Usually, when I am brought on to work on a film, it’s usually to create concepts – a variety of ideas for designs of vehicles, environments, or costumes. Yet occasionally, like the work I do on theme parks, I’m asked to capture the aesthetic of a film. This was the case for the recent film, Alpha. I was tasked by the director with creating 10 images that would help pitch the film.
Working this early in movie development is a very pleasant and engaging process. You work one-on-one with the director, with very in-depth communication regarding the project. This project was particular in that the objective was to create photographic images that captured pivotal moments in the film, like the buffalo hunt at the beginning, or when the main character is saved by his wolf companion. To that end, I had to think much more like a photographer than a concept artists. The focus was on creating striking, iconic visuals of the prehistoric landscape by playing with lighting, colors and mood.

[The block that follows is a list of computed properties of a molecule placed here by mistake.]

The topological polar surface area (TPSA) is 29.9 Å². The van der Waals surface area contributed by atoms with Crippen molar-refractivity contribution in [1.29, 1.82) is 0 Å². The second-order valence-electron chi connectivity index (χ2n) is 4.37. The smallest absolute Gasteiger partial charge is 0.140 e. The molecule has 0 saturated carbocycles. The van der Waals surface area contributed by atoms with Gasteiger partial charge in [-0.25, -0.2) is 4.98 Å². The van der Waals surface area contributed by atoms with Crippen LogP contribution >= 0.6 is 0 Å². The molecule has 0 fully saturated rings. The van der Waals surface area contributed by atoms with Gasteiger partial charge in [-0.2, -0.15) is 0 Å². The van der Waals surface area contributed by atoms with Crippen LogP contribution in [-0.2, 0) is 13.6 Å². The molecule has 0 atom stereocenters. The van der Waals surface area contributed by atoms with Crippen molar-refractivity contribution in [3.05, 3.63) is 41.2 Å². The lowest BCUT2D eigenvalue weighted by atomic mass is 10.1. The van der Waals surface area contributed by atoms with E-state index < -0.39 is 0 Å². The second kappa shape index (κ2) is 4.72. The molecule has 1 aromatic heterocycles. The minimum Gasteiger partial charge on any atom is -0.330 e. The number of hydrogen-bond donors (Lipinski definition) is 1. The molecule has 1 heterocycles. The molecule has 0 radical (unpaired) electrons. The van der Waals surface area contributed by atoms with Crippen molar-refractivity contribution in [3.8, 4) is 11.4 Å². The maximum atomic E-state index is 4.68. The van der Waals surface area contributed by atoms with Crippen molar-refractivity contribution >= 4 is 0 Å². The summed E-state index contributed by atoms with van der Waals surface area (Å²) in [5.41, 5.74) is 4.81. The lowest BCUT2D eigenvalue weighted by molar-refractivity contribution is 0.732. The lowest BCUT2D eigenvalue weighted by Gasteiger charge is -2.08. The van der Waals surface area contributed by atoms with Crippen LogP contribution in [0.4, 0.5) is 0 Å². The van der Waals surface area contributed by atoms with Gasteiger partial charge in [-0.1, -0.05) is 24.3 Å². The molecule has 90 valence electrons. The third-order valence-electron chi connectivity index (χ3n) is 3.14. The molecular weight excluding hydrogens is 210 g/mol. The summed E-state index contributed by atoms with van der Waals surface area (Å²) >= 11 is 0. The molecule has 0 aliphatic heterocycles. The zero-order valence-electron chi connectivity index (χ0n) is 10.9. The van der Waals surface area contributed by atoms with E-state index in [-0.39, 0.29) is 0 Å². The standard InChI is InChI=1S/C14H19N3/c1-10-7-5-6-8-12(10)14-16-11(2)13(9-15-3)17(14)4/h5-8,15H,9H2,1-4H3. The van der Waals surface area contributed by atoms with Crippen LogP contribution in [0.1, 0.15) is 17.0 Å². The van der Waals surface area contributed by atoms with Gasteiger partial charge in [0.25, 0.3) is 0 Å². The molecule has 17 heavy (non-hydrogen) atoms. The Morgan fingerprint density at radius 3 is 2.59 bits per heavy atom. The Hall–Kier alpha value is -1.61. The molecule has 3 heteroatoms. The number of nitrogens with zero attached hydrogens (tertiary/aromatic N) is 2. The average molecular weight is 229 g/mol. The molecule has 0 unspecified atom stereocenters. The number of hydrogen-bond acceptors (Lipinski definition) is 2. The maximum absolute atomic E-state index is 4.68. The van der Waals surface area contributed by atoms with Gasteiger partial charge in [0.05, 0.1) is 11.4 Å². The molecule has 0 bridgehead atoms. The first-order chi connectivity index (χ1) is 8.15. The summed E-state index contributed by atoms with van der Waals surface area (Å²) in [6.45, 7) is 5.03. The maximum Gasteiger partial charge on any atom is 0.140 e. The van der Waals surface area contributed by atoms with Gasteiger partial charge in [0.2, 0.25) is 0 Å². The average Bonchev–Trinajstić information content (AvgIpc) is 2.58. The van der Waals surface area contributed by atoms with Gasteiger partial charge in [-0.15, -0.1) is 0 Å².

These paintings took a similar approach to the Stranglehold game I art directed many years ago. Stranglehold, like Alpha was also never about creating whole new worlds, rather, the game’s story revolved around Hong Kong and Chicago. So we continually explored unusual ways to approach composition and aesthetic to create scenes that were both familiar and unique.
Because the aim is to create something very photorealistic, I took inspiration from a lot of photography, including much of my own. I was in Santa Fe, New Mexico while doing this project, and perpetually in awe of the sunsets here. Since living here, I’ve gotten into taking a lot of photos of the skies here, with the vast landscapes and mountains. The colors of the skies here inspired much of how I approached painting some of the skies for the film.